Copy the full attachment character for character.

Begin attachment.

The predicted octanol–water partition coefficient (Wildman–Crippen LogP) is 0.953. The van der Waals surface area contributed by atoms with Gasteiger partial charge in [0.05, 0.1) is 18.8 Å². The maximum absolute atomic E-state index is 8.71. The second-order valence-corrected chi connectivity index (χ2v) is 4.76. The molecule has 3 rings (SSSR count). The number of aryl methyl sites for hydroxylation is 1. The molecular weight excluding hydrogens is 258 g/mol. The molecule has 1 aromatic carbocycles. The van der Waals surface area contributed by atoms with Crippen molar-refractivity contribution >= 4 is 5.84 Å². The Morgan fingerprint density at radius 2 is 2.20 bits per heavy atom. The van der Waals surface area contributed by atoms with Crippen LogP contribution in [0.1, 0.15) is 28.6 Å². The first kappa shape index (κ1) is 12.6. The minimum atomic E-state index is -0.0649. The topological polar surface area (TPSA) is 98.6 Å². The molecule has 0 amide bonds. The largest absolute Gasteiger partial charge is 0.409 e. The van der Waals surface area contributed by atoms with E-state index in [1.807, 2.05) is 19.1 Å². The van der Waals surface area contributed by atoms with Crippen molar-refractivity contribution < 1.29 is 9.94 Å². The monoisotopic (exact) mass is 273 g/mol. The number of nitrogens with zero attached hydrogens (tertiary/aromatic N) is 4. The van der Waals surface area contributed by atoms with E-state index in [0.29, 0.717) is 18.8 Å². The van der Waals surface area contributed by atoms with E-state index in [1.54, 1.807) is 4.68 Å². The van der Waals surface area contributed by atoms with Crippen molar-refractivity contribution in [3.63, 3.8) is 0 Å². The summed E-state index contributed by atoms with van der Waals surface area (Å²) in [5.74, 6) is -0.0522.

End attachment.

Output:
The predicted octanol–water partition coefficient (Wildman–Crippen LogP) is 0.953. The van der Waals surface area contributed by atoms with Gasteiger partial charge in [0.05, 0.1) is 18.8 Å². The maximum absolute atomic E-state index is 8.71. The second-order valence-corrected chi connectivity index (χ2v) is 4.76. The molecule has 3 rings (SSSR count). The number of aryl methyl sites for hydroxylation is 1. The molecular weight excluding hydrogens is 258 g/mol. The molecule has 1 aromatic carbocycles. The van der Waals surface area contributed by atoms with Crippen molar-refractivity contribution >= 4 is 5.84 Å². The Morgan fingerprint density at radius 2 is 2.20 bits per heavy atom. The van der Waals surface area contributed by atoms with Crippen LogP contribution in [0.1, 0.15) is 28.6 Å². The first kappa shape index (κ1) is 12.6. The minimum atomic E-state index is -0.0649. The topological polar surface area (TPSA) is 98.6 Å². The molecule has 0 amide bonds. The largest absolute Gasteiger partial charge is 0.409 e. The van der Waals surface area contributed by atoms with E-state index in [1.807, 2.05) is 19.1 Å². The van der Waals surface area contributed by atoms with Crippen molar-refractivity contribution < 1.29 is 9.94 Å². The monoisotopic (exact) mass is 273 g/mol. The number of nitrogens with zero attached hydrogens (tertiary/aromatic N) is 4. The van der Waals surface area contributed by atoms with E-state index in [0.29, 0.717) is 18.8 Å². The van der Waals surface area contributed by atoms with E-state index in [1.54, 1.807) is 4.68 Å². The van der Waals surface area contributed by atoms with Crippen molar-refractivity contribution in [3.63, 3.8) is 0 Å². The summed E-state index contributed by atoms with van der Waals surface area (Å²) in [5.74, 6) is -0.0522.